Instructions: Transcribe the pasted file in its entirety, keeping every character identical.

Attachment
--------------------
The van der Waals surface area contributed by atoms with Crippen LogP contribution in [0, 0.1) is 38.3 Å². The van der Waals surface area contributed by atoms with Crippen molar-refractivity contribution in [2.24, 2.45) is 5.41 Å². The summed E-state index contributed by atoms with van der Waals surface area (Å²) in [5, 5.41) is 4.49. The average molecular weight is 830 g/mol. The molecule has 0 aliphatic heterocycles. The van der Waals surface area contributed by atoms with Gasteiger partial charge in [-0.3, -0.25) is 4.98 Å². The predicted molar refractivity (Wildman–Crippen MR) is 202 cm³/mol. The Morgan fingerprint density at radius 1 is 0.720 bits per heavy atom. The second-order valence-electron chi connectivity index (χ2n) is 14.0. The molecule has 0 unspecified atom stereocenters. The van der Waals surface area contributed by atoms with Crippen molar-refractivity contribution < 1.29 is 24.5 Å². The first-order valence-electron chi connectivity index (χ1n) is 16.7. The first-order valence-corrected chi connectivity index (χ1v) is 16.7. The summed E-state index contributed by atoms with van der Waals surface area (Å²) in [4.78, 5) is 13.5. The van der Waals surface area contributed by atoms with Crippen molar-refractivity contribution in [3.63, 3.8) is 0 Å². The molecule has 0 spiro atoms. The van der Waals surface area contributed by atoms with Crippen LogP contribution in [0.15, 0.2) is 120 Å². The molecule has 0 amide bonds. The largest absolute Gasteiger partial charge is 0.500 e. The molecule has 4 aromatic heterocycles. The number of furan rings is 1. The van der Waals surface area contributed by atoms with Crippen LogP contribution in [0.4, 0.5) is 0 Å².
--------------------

The van der Waals surface area contributed by atoms with Crippen LogP contribution in [0, 0.1) is 38.3 Å². The van der Waals surface area contributed by atoms with Crippen molar-refractivity contribution in [2.24, 2.45) is 5.41 Å². The summed E-state index contributed by atoms with van der Waals surface area (Å²) in [5, 5.41) is 4.49. The average molecular weight is 830 g/mol. The molecule has 0 aliphatic heterocycles. The van der Waals surface area contributed by atoms with Gasteiger partial charge in [-0.3, -0.25) is 4.98 Å². The predicted molar refractivity (Wildman–Crippen MR) is 202 cm³/mol. The Morgan fingerprint density at radius 1 is 0.720 bits per heavy atom. The second-order valence-electron chi connectivity index (χ2n) is 14.0. The molecule has 0 unspecified atom stereocenters. The van der Waals surface area contributed by atoms with Crippen molar-refractivity contribution < 1.29 is 24.5 Å². The first-order valence-electron chi connectivity index (χ1n) is 16.7. The first-order valence-corrected chi connectivity index (χ1v) is 16.7. The summed E-state index contributed by atoms with van der Waals surface area (Å²) in [4.78, 5) is 13.5. The van der Waals surface area contributed by atoms with Crippen molar-refractivity contribution in [3.63, 3.8) is 0 Å². The molecule has 0 spiro atoms. The van der Waals surface area contributed by atoms with Crippen LogP contribution in [0.15, 0.2) is 120 Å². The molecule has 0 amide bonds. The largest absolute Gasteiger partial charge is 0.500 e. The molecule has 4 aromatic heterocycles. The number of furan rings is 1. The van der Waals surface area contributed by atoms with Crippen LogP contribution in [0.4, 0.5) is 0 Å².